Within professional and business services, temporary help services added 53,000 jobs in February but is down by 175,000 from a year ago.

Employment in health care and social assistance increased by 46,000 in February. Healthcare employment was little changed over the month (+20,000), following a large decline in the prior month (-85,000). In February, job gains in ambulatory health care services (+29,000) were partially offset by losses in nursing care facilities (-12,000). Employment in social assistance rose by 26,000, mostly in individual and family services (+18,000). Employment in health care and social assistance is down by 909,000 over the year.

Retail trade added 41,000 jobs in February. Job growth was widespread in the industry, with the largest gains occurring in general merchandise stores (+14,000), health and personal care stores (+12,000), and food and beverage stores (+10,000). These gains were partially offset by a loss in clothing and clothing accessories stores (-20,000). Following steep job losses in March and April of 2020 (-2.4 million jobs over the 2 months combined), retail trade has added 2.0 million jobs from May through February.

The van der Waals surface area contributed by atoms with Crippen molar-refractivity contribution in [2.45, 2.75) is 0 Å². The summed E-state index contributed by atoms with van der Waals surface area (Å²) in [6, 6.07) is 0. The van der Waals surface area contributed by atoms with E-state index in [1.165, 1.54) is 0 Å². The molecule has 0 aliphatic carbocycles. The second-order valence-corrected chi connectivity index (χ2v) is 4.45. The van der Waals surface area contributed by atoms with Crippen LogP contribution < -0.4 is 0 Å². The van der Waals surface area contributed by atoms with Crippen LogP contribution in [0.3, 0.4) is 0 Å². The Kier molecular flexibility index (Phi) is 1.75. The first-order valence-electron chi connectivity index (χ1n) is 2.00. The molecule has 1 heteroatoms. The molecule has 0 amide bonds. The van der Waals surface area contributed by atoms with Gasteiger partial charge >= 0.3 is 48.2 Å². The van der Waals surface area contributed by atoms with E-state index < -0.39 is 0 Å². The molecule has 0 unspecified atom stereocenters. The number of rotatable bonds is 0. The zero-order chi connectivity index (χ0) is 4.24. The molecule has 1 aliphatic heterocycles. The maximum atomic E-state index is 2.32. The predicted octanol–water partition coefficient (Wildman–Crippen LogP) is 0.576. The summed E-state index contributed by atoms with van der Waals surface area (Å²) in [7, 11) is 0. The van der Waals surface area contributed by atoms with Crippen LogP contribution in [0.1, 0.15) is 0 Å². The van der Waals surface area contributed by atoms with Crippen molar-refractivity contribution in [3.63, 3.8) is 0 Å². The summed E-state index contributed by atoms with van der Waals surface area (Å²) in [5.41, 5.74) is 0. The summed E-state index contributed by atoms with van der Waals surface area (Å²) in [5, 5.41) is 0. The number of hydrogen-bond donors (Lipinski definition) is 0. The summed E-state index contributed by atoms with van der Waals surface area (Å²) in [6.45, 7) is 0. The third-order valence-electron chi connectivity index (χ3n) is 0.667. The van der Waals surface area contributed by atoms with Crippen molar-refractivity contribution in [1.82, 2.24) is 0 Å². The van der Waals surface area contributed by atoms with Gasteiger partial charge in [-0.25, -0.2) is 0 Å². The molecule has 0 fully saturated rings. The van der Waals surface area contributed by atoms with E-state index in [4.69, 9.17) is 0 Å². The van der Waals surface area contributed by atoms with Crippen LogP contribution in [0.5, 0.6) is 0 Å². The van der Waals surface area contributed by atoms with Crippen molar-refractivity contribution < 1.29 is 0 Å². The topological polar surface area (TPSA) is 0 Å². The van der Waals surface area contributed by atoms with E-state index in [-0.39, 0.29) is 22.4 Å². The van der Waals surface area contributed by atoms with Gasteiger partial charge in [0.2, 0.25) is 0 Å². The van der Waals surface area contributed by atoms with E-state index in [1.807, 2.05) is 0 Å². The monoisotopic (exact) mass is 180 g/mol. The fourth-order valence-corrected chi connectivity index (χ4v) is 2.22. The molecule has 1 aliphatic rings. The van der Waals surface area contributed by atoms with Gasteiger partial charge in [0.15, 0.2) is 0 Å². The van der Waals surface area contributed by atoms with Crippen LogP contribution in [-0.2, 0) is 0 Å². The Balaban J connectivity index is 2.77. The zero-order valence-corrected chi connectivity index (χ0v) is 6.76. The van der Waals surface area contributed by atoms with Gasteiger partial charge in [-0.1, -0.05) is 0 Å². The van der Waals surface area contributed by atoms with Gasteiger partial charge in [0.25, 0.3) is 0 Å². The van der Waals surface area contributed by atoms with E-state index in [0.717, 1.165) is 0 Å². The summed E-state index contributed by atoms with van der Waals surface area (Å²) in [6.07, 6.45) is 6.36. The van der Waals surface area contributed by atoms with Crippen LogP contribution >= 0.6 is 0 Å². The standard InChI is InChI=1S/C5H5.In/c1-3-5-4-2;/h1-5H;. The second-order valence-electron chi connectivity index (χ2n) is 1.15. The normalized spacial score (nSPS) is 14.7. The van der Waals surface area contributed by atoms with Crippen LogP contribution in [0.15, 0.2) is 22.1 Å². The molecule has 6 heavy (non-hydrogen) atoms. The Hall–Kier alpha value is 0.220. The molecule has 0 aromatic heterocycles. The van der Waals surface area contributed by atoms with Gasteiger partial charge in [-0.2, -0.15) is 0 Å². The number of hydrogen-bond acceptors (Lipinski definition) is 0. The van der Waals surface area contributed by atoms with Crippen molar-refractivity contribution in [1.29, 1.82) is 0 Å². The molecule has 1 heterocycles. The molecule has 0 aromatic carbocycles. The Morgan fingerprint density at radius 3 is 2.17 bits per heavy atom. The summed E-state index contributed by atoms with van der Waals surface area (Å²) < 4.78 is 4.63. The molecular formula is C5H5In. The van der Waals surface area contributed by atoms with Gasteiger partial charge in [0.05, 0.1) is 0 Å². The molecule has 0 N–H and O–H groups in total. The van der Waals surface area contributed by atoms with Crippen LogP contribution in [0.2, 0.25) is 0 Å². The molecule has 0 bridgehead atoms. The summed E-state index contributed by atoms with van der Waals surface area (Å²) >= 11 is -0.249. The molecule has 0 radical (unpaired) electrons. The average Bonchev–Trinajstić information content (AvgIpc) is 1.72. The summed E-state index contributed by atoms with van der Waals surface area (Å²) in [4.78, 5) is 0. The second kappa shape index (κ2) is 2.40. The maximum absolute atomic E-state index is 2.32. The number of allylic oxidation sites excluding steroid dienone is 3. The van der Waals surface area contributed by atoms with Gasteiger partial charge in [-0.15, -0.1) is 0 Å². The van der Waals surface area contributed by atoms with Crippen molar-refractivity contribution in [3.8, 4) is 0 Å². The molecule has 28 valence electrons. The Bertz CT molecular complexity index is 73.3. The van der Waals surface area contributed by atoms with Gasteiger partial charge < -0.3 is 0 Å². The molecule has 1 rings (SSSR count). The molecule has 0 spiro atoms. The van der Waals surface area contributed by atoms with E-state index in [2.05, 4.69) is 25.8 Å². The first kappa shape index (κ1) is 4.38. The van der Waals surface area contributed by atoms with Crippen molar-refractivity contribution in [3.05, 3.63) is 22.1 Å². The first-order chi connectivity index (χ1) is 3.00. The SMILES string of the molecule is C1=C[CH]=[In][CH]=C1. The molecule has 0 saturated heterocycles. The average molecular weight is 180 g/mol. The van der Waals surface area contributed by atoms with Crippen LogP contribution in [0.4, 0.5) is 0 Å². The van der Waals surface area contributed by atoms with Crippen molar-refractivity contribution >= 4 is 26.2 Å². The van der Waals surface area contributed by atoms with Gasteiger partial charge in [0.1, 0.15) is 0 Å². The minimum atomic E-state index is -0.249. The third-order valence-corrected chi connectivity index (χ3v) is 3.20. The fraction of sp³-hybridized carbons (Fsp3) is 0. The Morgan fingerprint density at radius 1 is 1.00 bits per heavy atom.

Manufacturing employment increased by 21,000 over the month, led by a gain in transportation equipment (+10,000). Employment in manufacturing is down by 561,000 over the year.

In February, employment declined in local government education (-37,000) and state government education (-32,000). For both industries, February losses partially offset gains in January. Pandemic-related employment declines in 2020 distorted the normal seasonal buildup and layoff patterns in the education sector, making it more challenging to discern the current employment trends in these industries.

Employment in construction fell by 61,000 in February, largely reflecting declines in nonresidential specialty trade contractors (-37,000) and heavy and civil engineering construction (-21,000). Severe winter weather across much of the country may have held down employment in construction. Employment in the industry is 308,000 below its level a year earlier.